Magnum Photos – A conversation with

By On July 2, 2012 In Art, Print

Vive la Revolution Permanente  – Cartier-Bresson


By Laurent Altier & Veronica Foregger


Founded in 1947, legendary Magnum Photos is one of the first photography cooperatives ever established. The agency was founded soon after the end of World War II by a group of photographers.  These photographers were driven to expose the atrocities of the war to the world and protect their work. Owned and administrated entirely by its members, Magnum Photos has become the reference in photographic journalism through its high artistic standards and its revolutionary approach to journalism. Its members include photojournalists from around the world who have covered some of the most important events of the 20th century. Today, with an ever-evolving media outlet, Magnum is tackling the internet revolution through a very modern digital photo library and Magnum In Motion (MIM), offering viewers documentaries by Magnum photographers.


In 1947, following the end of World War II, four photographers, Robert Capa, Henri Cartier-Bresson, George Rodger, and David “Chim” Seymour, gathered together in Paris to form one of the world’s most prolific photographic agencies. As artists, documentarians, and photographers, these men sought to find balance between their personal instinct to report what they saw through the lens of their camera and the high aesthetic standards they each applied to their work. The concept of “emphasizing not only what is seen but also the way one sees it” has always been one of the core values of the cooperative. War, family life, drugs, religion, poverty, famine, crime, government, and celebrities are a few of the main topics Magnum photographers have focused on over the years.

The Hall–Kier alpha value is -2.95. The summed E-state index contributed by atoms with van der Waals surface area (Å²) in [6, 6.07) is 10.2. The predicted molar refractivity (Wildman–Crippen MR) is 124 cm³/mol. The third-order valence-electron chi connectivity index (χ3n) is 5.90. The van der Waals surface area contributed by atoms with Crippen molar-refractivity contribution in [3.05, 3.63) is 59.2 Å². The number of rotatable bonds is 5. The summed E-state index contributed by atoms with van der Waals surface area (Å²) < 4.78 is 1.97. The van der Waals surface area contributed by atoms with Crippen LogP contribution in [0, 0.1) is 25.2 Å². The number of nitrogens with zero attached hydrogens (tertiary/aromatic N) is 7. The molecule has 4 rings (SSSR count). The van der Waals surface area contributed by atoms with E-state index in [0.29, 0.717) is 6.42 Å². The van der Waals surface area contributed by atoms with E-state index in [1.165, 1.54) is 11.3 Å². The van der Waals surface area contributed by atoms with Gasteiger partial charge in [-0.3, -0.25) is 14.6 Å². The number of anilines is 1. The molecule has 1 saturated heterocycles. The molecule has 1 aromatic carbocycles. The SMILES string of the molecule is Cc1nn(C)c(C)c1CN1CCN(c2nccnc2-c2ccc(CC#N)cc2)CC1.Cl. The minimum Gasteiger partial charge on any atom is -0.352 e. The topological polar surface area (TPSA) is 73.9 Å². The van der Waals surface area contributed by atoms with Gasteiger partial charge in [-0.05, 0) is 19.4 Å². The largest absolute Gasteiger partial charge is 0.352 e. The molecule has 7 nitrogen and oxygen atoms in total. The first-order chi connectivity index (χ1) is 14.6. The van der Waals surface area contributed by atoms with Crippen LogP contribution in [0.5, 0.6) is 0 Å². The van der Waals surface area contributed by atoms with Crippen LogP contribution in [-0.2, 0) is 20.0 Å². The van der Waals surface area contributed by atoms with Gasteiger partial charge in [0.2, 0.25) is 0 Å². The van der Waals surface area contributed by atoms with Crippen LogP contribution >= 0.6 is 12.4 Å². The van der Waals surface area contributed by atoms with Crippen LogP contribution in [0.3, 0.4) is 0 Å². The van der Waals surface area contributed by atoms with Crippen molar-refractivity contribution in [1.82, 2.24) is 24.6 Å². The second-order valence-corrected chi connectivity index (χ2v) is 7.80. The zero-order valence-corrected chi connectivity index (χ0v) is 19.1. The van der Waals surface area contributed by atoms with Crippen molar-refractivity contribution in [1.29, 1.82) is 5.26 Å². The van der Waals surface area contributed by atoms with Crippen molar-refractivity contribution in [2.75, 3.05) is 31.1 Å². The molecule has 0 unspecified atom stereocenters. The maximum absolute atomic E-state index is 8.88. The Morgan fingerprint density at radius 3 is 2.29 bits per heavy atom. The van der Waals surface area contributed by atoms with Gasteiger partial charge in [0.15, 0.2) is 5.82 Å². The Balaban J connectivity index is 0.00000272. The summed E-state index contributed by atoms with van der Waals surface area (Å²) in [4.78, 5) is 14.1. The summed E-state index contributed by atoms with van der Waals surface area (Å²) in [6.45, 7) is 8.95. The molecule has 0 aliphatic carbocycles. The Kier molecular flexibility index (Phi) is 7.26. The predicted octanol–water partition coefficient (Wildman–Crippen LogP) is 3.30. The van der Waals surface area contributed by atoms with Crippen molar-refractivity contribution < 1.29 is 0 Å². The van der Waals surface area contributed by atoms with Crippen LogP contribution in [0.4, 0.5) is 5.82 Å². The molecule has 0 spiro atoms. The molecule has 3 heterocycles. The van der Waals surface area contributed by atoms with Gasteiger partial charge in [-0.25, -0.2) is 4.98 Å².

What makes Magnum so innovative is the founders’ vision to create an atmosphere that allows photographers to operate outside the standard formulas of magazine journalism. Magnum photographers are in absolute control of their work, with the autonomy to document anything they see fit. Documenting the hidden corners of the world without boundaries is among their founding values. The agency’s staff supports the photographer’s vision rather than directing it. Copyrights to Magnum photos are not held by magazine publishers but by the photographers themselves, which in essence stimulates creative growth by giving new visionaries the freedom to explore new facets of photography, without the fear of losing the rights to their work.

© Henri Cartier-Bresson. SPAIN. Andalucia, Seville, 1933